Te Awamutu Museum’s government education contract has been renewed for a further three years.
“The idea is that it will enrich multi-curriculum education for our local schools,” said education facilitator Kerrin Carr.
The museum has held the contestable government contract for 25 years, it provides the funds needed to enhance programmes offered to schools.
Museum director Anne Blyth said all their programmes have a Waipā connection, with a particular focus on the New Zealand Land Wars, Te Tiriti o Waitangi and wearable art.
“We do offer a set range of programmes but can also work alongside the schools to create something specific if needed, it depends on what their focus is.” said Blyth.
From 2023 schools must teach New Zealand history in a greater depth as part of the government’s new curriculum called Te Takanga o Te Wā.
Carr said many local schools are already teaching New Zealand’s history, and are using the museum to do so.
He and Blyth agreed that with respect to the land wars, what happened can vary depending on the perspective that it is taught from. To get around this, the museum teaches the history from a broad range of perspectives.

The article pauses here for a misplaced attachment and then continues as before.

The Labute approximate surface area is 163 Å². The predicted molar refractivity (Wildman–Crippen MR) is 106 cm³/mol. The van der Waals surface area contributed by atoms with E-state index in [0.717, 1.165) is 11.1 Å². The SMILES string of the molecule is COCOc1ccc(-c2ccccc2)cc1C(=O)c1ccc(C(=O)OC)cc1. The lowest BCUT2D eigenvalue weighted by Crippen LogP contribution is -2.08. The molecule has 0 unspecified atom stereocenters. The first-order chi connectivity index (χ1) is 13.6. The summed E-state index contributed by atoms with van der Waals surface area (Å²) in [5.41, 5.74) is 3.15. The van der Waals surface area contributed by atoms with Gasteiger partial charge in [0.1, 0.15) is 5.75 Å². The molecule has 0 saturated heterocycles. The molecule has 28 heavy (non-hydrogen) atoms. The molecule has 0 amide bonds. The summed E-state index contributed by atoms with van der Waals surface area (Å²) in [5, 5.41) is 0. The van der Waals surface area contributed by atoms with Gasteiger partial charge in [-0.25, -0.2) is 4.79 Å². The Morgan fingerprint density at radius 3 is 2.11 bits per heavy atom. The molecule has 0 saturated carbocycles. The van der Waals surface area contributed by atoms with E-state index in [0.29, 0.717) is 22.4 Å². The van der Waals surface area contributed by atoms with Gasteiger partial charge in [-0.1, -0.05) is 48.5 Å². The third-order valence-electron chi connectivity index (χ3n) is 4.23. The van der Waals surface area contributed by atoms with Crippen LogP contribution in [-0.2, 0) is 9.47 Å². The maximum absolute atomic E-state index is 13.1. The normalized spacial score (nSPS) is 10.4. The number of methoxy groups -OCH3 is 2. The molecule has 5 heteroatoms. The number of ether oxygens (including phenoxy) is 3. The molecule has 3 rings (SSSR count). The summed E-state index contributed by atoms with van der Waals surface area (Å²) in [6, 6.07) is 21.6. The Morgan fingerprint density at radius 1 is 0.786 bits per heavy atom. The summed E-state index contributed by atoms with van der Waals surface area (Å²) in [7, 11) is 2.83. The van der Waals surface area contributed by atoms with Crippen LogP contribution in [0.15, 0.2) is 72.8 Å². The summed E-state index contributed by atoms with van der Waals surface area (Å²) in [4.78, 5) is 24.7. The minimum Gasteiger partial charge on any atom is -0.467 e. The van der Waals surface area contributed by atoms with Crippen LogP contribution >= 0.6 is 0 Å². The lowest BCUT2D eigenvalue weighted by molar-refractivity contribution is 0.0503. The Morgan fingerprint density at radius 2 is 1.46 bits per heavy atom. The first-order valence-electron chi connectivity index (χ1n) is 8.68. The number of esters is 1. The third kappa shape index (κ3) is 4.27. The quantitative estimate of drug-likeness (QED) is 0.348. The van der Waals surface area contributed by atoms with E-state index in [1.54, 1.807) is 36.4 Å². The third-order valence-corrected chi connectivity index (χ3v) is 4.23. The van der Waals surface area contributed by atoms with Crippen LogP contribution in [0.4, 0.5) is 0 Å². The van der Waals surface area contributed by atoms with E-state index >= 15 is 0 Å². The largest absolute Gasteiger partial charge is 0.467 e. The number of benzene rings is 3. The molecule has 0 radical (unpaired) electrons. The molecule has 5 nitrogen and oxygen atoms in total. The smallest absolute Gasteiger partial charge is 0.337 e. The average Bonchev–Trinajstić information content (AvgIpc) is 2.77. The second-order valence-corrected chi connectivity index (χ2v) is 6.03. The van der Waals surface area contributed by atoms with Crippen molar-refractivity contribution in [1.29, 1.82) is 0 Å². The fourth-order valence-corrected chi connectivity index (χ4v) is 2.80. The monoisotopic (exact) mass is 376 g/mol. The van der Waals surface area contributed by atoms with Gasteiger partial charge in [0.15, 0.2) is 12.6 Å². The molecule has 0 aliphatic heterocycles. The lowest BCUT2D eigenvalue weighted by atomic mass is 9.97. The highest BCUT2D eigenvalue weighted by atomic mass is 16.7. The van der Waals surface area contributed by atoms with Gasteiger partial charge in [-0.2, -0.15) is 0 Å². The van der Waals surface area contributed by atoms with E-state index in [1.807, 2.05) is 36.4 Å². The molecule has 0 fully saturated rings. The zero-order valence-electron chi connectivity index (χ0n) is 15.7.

“We don’t know what exact version of events happened. We try and represent a variety of different viewpoints and then it is up to the students to decide,” Blyth said.
“We will tell as many stories as possible from what we have, from multiple perspectives. I am quite blatant in saying ‘this isn’t my story, but this is what was shared with me,’” said Carr.
With the renewal of their contract, the museum has also begun teaching preschool aged children for the first time
“It is a very gentle introduction to the museum,” said Blyth.
She said their introduction to the museum could be as simple as “a look around and getting them familiar with the museum environment” to reading stories, using puppets, crafts, and handling objects.
“It is the idea of making museums accessible for younger learners, to ensure that this space is relevant to them, and they feel welcome,” said Carr.